Social Distancing and Other New Normalities
At the beginning of the lockdown I felt a tinge of guilt. Mainly because other people were working but I wasn't. Face to face counselling had to cease, all movement became limited and social distancing meant that everyone was discouraged from travelling unless absolutely essential. Most counselling rooms are small and maybe they are like that in order to create a feeling of intimacy and engagement; where both client and therapist are one, aware of each other — two wounded healers in search of a common purpose. But on the 23rd March I saw my last client in one such counselling room and it may still be a while before I start working in that room again.
Two things have struck me since this enforced isolation. One has been the common goodness of the majority of individuals, people wanting to help and volunteering to do so. I hope that their good deeds will continue to be recognised long after we return to our new normality. The other has been the sheer determination of folks to try something new, something different. The air is cleaner and I think people have taken advantage of that, walking more rather than taking their car. Others have become creative, taking up or leaning about arts and crafts, knitting, spinning, building, creating — doing things not just for themselves but for others.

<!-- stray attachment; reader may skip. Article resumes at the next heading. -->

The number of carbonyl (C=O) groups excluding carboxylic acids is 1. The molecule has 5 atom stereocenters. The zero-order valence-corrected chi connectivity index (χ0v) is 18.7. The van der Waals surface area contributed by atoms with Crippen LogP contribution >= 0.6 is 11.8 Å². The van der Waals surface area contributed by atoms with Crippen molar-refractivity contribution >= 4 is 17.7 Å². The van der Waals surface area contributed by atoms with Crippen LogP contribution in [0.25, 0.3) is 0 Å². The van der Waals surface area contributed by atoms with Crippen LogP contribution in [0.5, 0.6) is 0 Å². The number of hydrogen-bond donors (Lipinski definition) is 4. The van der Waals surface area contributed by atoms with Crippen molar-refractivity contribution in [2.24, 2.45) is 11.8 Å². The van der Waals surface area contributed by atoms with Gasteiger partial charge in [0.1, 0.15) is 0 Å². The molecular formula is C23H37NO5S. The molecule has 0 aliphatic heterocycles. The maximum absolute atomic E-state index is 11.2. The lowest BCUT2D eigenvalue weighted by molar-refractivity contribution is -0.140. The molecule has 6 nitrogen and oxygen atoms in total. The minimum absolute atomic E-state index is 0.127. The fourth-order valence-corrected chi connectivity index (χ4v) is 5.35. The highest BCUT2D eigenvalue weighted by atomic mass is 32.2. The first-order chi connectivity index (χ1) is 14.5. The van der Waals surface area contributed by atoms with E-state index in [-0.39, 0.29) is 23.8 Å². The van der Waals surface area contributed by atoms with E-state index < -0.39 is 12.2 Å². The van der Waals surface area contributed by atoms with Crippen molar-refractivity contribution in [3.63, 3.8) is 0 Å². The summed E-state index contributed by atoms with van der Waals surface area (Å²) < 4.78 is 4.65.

I decided to start something new, or newish and that was a course on on-line counselling and telephone counselling. I was sceptical at first (maybe that's what held me back) but as I got into it I realised that the benefits far outweighed the negatives. It offers so much more flexibility and without the hassle of travelling to a counselling room. An hour's session can be fixed at a time which is convenient for both client and therapist and if need be you can keep your slippers on with a cup of hot chocolate beside you.
I'm excited by this. It may well be the new form but I still miss my room and the clients I had. I'm not sure who first uttered the expression, Nothing ventured, nothing gained — you can't expect to achieve anything if you never take risks. Whoever said it knew what they were talking about.